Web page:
Still, it’s gotta be done and we decided to do it last night. Carrying a 15$ pie, the most expensive in town, we drove to their house with the intent of surprising them. We were the one who were in for a surprise, however. Their neat little house, furnished extravagantly and complete with a fish tank, was filled with the smell of food and strangers’ voices. The voices belonged to guests who decided to drop on the newly-wed that very night, too. A pastor and his wife: both from Côte d’Ivoire, both speaking bad English, both with more abesha & abesheet in them than meets the eye.

We decided to stick around a bit, dropping pies and departing felt rude even for America. Soon we found ourselves in a dinning room where a steamy pot of rice and various salads were awaiting our descent. We sat around the table and said grace, at the end of which the Protestant Pastor crossed himself in a way that made me wonder who the guy was trying to impress more: us or his God.

You can’t sit across your distant cousins, digging with spoon and fork, and not talk. So after politely dancing around, studying each other’s moves, the pastor came out of his polite shells. And there, sited across me, I saw my uncle-in-law Faris: the know-it-all, dismissive-of-anything-he-hasn’t-came-up-with, “better” half of my aunt’s. Starting with the European cities he’s been to and their exotic cuisine, he went on to shamelessly lecture us what we should and shouldn’t eat (making a disgusted face every time he talked about the ills of “this country” we were in).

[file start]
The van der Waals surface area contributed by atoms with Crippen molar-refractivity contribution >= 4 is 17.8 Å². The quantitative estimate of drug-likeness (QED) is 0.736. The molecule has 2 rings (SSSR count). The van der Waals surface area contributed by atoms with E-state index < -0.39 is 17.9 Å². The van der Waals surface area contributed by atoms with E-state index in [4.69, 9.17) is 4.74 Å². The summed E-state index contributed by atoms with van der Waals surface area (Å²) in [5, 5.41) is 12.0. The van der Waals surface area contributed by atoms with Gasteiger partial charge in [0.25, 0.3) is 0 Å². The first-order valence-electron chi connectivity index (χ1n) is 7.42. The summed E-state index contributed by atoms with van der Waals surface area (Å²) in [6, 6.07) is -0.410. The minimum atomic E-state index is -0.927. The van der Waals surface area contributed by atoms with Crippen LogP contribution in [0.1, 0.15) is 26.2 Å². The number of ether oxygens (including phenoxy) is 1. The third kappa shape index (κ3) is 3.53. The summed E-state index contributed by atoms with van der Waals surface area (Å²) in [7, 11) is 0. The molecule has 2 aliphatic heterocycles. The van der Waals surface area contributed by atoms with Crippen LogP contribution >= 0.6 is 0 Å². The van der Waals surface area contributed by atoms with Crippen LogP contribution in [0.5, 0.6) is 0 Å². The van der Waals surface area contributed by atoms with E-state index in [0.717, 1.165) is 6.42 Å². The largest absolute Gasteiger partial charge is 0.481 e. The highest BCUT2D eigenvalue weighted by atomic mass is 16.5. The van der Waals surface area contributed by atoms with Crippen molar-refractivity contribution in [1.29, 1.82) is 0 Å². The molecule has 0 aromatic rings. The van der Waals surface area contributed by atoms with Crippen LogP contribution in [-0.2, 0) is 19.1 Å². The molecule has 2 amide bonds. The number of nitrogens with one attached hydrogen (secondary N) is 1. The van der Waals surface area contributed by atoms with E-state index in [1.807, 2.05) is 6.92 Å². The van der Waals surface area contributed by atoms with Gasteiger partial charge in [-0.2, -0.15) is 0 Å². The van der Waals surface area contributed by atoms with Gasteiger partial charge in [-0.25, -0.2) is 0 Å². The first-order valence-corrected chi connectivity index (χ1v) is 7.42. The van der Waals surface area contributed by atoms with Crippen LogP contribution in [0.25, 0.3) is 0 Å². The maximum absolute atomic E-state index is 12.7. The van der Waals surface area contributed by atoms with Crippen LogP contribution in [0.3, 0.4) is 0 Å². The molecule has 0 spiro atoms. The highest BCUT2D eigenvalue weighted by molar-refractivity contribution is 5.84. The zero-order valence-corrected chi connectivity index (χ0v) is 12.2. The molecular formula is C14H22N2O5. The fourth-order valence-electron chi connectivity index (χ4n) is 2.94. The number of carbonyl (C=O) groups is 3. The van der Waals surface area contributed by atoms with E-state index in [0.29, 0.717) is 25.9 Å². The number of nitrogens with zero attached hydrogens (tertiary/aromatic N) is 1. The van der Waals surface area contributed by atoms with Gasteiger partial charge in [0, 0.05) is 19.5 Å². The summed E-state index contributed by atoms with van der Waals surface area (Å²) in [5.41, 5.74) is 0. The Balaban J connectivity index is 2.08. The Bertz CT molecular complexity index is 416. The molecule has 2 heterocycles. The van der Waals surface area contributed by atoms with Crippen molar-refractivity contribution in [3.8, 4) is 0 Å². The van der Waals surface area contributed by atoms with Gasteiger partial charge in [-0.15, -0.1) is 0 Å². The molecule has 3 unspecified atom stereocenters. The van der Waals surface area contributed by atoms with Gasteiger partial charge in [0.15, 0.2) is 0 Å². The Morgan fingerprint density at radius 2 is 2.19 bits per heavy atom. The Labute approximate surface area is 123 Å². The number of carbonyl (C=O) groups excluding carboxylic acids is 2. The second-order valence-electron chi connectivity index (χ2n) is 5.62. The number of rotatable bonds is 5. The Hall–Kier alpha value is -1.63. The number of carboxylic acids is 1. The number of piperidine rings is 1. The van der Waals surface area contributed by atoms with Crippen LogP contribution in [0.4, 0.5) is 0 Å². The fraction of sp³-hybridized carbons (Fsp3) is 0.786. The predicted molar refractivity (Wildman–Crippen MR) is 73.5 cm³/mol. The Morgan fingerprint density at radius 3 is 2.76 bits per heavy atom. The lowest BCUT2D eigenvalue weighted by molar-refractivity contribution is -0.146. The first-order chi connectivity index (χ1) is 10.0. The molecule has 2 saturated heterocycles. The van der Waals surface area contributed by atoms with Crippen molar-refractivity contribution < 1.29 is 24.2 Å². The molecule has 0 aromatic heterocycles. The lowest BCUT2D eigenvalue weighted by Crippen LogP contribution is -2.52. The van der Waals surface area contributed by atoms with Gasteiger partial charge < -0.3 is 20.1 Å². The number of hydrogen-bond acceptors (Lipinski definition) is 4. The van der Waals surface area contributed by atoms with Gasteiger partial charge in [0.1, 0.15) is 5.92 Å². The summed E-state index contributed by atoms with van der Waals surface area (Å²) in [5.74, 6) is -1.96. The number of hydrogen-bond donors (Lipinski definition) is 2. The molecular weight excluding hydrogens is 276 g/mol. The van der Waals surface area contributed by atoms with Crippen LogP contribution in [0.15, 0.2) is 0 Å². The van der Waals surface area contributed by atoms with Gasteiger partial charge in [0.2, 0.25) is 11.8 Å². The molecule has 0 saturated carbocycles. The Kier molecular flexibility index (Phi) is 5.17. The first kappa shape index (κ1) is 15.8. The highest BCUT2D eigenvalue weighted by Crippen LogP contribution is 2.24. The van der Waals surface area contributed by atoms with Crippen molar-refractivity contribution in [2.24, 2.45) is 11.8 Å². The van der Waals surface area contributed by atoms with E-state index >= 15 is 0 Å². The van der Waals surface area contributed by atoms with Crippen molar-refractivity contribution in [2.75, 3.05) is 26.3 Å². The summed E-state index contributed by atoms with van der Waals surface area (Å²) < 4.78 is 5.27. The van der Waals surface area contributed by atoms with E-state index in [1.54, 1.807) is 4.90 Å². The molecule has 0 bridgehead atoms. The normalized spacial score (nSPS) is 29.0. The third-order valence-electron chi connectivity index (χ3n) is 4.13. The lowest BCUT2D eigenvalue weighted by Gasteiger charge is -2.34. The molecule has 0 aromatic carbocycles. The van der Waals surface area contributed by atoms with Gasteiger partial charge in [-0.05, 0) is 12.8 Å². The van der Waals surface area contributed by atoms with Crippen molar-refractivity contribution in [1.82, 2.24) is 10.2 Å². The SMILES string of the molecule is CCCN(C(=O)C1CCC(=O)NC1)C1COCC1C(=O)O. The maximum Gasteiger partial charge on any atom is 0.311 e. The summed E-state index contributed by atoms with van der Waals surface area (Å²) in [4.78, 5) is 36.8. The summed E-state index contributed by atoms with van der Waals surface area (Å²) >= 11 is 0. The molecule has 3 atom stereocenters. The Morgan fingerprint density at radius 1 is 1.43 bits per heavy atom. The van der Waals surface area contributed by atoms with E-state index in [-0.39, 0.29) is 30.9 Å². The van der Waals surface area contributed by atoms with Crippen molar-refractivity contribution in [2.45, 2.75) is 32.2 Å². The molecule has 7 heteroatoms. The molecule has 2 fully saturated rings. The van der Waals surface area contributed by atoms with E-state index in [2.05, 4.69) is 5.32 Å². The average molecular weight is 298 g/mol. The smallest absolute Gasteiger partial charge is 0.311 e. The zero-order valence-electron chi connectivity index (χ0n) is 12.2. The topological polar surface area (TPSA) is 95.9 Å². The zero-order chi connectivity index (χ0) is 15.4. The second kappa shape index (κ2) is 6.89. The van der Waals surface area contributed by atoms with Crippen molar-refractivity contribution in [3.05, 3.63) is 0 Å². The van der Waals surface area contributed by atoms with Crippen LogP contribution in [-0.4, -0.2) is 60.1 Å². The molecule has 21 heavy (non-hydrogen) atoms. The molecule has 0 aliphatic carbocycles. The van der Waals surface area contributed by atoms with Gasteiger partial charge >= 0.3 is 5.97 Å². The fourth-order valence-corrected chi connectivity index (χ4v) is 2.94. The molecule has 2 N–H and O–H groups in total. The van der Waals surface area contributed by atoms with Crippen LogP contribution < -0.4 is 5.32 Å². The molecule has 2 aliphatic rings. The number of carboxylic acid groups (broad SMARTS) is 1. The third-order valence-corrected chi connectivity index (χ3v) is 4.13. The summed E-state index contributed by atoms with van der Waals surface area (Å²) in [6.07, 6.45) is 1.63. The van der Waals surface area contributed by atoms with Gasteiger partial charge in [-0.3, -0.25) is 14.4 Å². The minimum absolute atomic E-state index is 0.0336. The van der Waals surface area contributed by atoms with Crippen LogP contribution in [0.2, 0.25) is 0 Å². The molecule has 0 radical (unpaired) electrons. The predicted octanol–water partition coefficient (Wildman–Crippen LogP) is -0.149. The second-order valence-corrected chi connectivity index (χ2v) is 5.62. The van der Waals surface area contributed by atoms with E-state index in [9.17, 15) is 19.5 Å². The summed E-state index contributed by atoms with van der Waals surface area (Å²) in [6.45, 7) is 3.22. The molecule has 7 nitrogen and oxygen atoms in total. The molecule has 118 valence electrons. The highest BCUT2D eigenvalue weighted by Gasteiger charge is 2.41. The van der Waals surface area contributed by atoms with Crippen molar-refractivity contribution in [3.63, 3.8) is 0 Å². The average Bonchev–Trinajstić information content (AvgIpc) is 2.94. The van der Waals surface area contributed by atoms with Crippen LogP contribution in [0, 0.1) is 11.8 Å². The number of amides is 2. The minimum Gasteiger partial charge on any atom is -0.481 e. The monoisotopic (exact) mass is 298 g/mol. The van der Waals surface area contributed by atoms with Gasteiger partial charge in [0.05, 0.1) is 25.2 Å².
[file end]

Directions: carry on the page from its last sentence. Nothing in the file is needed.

His wife, who look over-burdened by the traditional dress she was wearing, seem to have sat at the dinning table for the sole purpose of making us feel guilty for eating. She kept refusing what’s suggested to her, and chewed the little she had on her plate in a way that would impress a Southern Lady. (Proving to me how coming to the feast table and taking pride in not eating isn’t a strictly Ethiopian affair).

The lady of the house, a shy woman whose wig has covered half her face, was the perfect hostess: avoiding our eyes while trying to force feed us. She was switching between English, Côte d’Ivoirish and French: gossiping with her country-woman even after the rest of us have fallen into an awkward silence.